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Single Payer Doctor Carol Paris Packs It Up

by Russell Mokhiber

Dr. Carol Paris is a psychiatrist. She’s practiced for 13 years in southern Maryland. And she’s fought hard for a single payer system.

Dr. Carol Paris is arrested for disorderly conduct outside of a U.S. Senate office building Tuesday, May 5, 2009 for speaking out at Sen. Max Baucus' Congressional hearings on health care reform. (Photo/South Maryland News) She’s even been arrested in Congress for speaking out for single payer. But now, she’s had enough.

She’s closing her practice.

And moving it to New Zealand.

“I’m so tired and weary of trying to practice sane, passionate, good medicine in this insane health care system in the United States,” Paris said last month in an interview at Union Station before walking over to protest in front of the Supreme Court against the Obama health care law and for single payer. “It impairs my ability to practice in a way that is ethical and passionate. I have a few years left in me to practice. And I’ve decided see what it is like in another country. I have a couple of friends who are psychiatrists who have done a sabbatical in New Zealand. And they said they are so sad to be back in the United States practicing because it was so much more sane and caring in New Zealand. I’m going to see what it is like for my own mental health.”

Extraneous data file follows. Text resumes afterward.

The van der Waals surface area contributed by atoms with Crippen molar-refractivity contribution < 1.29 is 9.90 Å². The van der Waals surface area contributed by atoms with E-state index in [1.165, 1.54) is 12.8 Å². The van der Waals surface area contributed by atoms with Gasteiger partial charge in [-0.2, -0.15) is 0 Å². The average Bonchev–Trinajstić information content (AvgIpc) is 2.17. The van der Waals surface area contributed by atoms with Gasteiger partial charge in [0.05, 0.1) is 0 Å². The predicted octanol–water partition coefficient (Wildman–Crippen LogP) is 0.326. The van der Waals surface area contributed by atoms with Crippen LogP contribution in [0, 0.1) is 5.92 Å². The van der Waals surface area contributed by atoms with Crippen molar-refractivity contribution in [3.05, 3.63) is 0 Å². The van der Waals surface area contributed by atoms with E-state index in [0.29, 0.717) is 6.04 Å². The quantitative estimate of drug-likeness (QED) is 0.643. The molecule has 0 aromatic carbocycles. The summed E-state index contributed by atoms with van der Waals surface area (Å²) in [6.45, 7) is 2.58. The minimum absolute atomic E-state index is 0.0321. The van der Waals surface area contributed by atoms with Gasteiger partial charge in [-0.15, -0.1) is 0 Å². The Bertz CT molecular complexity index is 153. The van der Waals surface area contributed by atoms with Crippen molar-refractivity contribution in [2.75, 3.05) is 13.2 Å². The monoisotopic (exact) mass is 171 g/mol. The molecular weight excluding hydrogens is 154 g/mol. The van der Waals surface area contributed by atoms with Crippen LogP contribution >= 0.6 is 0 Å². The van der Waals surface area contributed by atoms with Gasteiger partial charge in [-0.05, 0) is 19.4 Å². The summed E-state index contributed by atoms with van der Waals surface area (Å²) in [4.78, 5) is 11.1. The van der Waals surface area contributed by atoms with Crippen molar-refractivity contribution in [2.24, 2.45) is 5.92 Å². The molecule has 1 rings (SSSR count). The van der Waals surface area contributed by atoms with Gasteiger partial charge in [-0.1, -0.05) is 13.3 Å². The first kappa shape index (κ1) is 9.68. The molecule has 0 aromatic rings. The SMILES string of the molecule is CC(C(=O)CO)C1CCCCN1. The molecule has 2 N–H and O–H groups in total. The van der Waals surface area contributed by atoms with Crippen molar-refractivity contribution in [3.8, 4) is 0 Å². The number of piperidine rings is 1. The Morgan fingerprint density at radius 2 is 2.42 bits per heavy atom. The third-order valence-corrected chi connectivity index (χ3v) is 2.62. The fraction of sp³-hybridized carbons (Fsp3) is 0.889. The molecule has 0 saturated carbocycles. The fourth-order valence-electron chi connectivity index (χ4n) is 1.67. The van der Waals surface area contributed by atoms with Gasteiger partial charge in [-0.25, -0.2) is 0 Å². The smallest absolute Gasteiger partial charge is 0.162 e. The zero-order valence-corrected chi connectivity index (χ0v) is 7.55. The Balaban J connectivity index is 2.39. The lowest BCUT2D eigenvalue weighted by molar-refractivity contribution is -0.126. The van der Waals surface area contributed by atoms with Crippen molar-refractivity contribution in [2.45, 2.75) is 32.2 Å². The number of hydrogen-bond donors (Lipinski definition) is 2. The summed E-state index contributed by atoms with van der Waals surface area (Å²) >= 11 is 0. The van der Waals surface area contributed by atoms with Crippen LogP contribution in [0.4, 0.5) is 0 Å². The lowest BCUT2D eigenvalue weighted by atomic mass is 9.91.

“The insanity here is that we have a system of financing health care in this country that is all about profit for corporate America and not about the health care of the people,” Dr. Paris said. “It is opposed to the health care of the people of America. You can’t be about profit and be about a social service.”

“Every day, I spend more time helping my patients figure out how to game the system, how to maneuver the system of health care insurance,” Dr. Paris said. “Maybe they can afford to see me and maybe afford medicine, but they can’t afford therapy. So, I’m robbing Peter to pay Paul.”

“Any recommendations I make for my new patients is based on the assumption that they will have no health insurance tomorrow.”

“I can’t speak to the system they have in New Zealand,” she said. “But the sense that I have is that the cultural imperative is premised on fairness. They argue about what is fair in New Zealand. I find that fascinating. I want to visit a country where people argue about what is fair instead of engage in political rhetoric about liberty and freedom.”

Does Dr. Paris feel any pangs of guilty about throwing in the towel?

“Six months of the year I’ll be back in Nashville, not working in the health care system, but working as an advocate supporting the effort to get single payer in the United States,” Dr. Paris said. “If we are so fortunate to accomplish that task before I am older and grayer, then I will practice medicine in the Untied States again. But not until then.”

Russell Mokhiber is with Single Payer Action - http://www.singlepayeraction.org.

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